Created: Saturday, March 03 2012 15:43
Kate Gruish - Staff Writer
March 19, 2005
YACHT CENTER TAKING THE SEARCH OUT OF SUMMER STORAGE
Joe Charles always struggled to find a storage spot for his boat during the summer months. The lack of local options meant the boat wound up spending summers in the back yard of his Jupiter home — a less-than-ideal location.
'It sits out there and rots,' said the part-time resident. 'And then, every time there is a hurricane threat, we have to have the neighbors help out and keep an eye on it.'
Charles finally found a solution for his frustration, however, one he hopes will ease the minds of many other boat-loving seasonal residents.
He plans to open the River Forest Yachting Center near Stuart by late May, with space to accommodate 200 to 250 boats.
'This is not a marina,' said Charles, founder and CEO of Charles Industries Ltd., a Rolling Meadows, Ill.-based manufacturer of telecommunications equipment. 'It's a long-term storage summer boat facility. It really caters to those who go North or leave for the summer ... There's nothing like it around.'
The center, at 9150 S.W. Pennsylvania Ave., is nestled in a 9-acre, hurricane-protected freshwater lagoon area connected to the St. Lucie Canal by a 700-foot channel.
The nearly $5 million project includes a 45,000-square-foot, climate-controlled building for larger boats, as well as two smaller buildings for boat storage and maintenance work.
Previously a junkyard, the property was purchased in May 2003. Charles received the last of the necessary permits in February and expects to open in time for hurricane season.
Although the project took shape before last summer's storms, its taken on importance in light of the damage to area marinas. Statewide, marina owners have provided loss estimates totaling about $40 million. Along the Treasure Coast, all 27 members of the area's marine association reported damage.
In response, Charles has created and patented the 'Hurricane Club.' Group members are ensured wet or dry boat storage at River Forest in the case of a hurricane.
'When a hurricane is on the way, everyone is trying to find a place to take their boat,' said Charles. 'This guarantees you have a spot for your boat.'
Annual membership will range from $1,000 to $5,000, depending on the size of the vessel. Charles said the club also can help decrease insurance premiums about 20 percent, by meeting insurance hurricane storage provisions. Charles said he's already receiving requests about hurricane club membership.
Once open, other River Forest services will include boat detailing, bottom painting, fueling and propeller work. Maintenance, repair and other services will be available by arrangement.
'It's hassle-free storage,' said Charles. 'We want people who store here to feel comfortable. We're very excited about it.'
Created: Saturday, March 03 2012 15:39
Lori Becker - Palm Beach Post Columnist
January 03, 2005
NEW MARINA TO PROVIDE PROTECTION
Winter resident Joe Charles wanted a better place to store his boat for the summer. Tired of leaving his 56-foot Neptunus Express behind his house in Jupiter, he decided to build his own marina.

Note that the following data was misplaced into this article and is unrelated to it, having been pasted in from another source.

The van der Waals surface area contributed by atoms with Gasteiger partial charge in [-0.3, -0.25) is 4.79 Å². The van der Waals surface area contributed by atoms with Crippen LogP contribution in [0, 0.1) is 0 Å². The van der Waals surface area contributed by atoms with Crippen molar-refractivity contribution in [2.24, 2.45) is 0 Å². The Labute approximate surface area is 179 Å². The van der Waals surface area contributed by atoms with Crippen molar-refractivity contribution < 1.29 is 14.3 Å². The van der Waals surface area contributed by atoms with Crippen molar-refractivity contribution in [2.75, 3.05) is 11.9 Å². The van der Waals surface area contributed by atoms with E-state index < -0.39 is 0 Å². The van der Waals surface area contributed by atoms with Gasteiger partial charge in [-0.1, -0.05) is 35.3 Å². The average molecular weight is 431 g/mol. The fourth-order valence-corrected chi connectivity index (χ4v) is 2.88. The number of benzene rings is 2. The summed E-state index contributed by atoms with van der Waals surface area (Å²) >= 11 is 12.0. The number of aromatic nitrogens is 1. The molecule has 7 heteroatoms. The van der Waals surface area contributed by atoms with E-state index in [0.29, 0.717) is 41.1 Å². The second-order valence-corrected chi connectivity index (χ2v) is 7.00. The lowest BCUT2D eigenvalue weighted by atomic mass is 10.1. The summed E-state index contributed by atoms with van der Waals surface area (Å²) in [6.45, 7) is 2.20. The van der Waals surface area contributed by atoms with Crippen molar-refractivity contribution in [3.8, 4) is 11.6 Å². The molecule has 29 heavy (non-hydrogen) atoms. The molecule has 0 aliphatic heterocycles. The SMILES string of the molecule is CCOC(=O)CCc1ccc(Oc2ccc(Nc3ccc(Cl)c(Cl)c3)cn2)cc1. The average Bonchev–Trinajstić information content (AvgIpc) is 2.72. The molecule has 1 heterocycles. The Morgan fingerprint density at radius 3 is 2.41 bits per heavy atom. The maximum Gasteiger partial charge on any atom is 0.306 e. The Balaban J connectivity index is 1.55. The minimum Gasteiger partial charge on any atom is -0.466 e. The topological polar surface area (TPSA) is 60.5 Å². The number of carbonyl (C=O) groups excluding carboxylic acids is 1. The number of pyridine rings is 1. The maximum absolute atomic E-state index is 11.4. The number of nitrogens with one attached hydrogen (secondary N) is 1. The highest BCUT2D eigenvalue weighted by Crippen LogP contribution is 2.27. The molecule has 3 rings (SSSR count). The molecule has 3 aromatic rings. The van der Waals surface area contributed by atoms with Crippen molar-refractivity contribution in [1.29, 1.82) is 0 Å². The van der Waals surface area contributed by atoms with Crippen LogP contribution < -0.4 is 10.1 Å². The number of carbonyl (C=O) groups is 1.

Charles plans to open the River Forest Yachting Center this spring in Stuart. The $4 million project will sit on 8 1/2 acres off the St. Lucie Canal on Pennsylvania Avenue, just north of State Road 76A.
"My wife and I have been looking for a place for years. We finally found one, but we had to do it ourselves," said Charles, 65.
The marina will feature a 45,000-square-foot air-conditioned building for summer storage of large boats. It will also include two smaller buildings for boat storage and maintenance.
The facility, connected to the canal by a 700-foot-long channel, is aimed at larger boats from 30 to 50 feet, Charles said.
For $4 a square foot, seasonal boaters won't have to worry about sun or water damage to their vessels while they're away.
"The sun tears them up, and the barnacles grow on the bottom," Charles said. "Having them in a climate-controlled building for six months of the year greatly enhances the life."
But after September's twin hurricanes wiped out marinas along the Treasure Coast, River Forest is also selling itself as a storm shelter.
The boatyard, a mile west of the St. Lucie Locks, will have dry storage for up to 300 boats.
Boaters can pay to reserve a dry slip to move their vessels to in case of a hurricane.
"It's a safe harbor so we can get people out of those (coastal) marinas and get them up the river," Charles said.
Gary Guertin, vice president of the Marine Industries Association of the Treasure Coast, said the inland storage would a plus for local boaters.
"The more boats that are taken out of harm's way, the better," he said.
Charles, who splits time between Jupiter and Chicago, is chief executive officer of Rolling Meadows, Ill.-based Charles Industries, which makes electronic equipment for the telecommunications and marine industries. He bought the former Foster Dredge property in May 2003.
Charles expects to get final approval this week from Martin County so he can begin construction.